Be that as it may, the new “local churches” are now national churches, each embodying the hopes and dreams of their respective nations (one could almost say races). Some of these nations — such as Serbia — are in peril. Like most Western European nations, the traditionally Orthodox nations are themselves in demographic collapse. Any recourse by the Ecumenical Patriarchate to mitigate this reality by invoking the 1872 council of Constantinople’s declaration against the heresy of tribalism could very possibly be met with skepticism if not outright scorn. After all, Constantinople ignored its own protocols when it set up Greek jurisdictions in the various lands of the “diaspora,” most famously in North America, which already possessed a local church. Such an action, coming as it did on the heels of the grant of Serbian autonomy, raised more than a few eyebrows. Perhaps the Ecumenical Patriarchate when faced with a fait accompli vis-à-vis the Serbs decided to put the best face on the situation, but when it came to émigré communities it decided to dig in its heels? This admittedly is speculative but it does comport with the reality at least on a superficial basis. Moreover, the Ecumenical Patriarchate continues to segregate Greeks, Ukrainians, Carpatho-Russians, and now Palestinian Arabs into separate ethnic eparchies on this continent.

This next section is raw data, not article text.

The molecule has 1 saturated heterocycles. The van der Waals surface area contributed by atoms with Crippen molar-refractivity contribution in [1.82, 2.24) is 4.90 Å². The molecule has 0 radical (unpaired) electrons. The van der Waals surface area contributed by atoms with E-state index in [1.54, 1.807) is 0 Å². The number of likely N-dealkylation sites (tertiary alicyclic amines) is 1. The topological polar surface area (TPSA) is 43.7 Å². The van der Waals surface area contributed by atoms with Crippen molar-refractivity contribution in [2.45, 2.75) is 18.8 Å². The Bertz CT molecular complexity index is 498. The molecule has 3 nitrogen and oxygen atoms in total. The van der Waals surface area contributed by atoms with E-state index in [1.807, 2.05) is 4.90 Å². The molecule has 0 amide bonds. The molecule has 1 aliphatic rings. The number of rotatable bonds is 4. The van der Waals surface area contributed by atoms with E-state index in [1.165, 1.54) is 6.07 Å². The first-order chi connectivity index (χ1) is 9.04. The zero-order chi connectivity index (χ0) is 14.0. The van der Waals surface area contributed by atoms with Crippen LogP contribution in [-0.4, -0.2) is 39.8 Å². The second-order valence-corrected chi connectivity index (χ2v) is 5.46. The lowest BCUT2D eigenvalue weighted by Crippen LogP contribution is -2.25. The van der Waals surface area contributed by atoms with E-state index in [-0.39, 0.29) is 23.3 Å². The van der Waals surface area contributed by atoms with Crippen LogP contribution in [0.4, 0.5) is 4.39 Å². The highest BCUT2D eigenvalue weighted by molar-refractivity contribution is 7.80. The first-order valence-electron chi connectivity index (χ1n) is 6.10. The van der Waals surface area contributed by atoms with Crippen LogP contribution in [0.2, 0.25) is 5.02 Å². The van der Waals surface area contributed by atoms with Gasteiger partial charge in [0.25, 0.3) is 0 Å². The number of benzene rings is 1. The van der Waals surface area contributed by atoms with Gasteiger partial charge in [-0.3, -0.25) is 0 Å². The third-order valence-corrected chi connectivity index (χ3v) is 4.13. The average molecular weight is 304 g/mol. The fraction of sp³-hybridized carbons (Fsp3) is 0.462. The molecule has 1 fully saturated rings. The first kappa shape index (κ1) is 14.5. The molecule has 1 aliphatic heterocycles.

Old habits indeed die hard: In Great Britain, Istanbul has set up another ethnic eparchy among Russian immigrants who are in schism from Moscow and even welcomed Bishop Basil Osborne (who was previously under Moscow) into its fold. Both actions were vehemently protested by Alexeii II, the previous Russian patriarch.47 In both England and Hungary, fights over church property between Constantinople and Moscow have been turned over to secular courts and in both instances, the Constantinopolitan exarchate lost.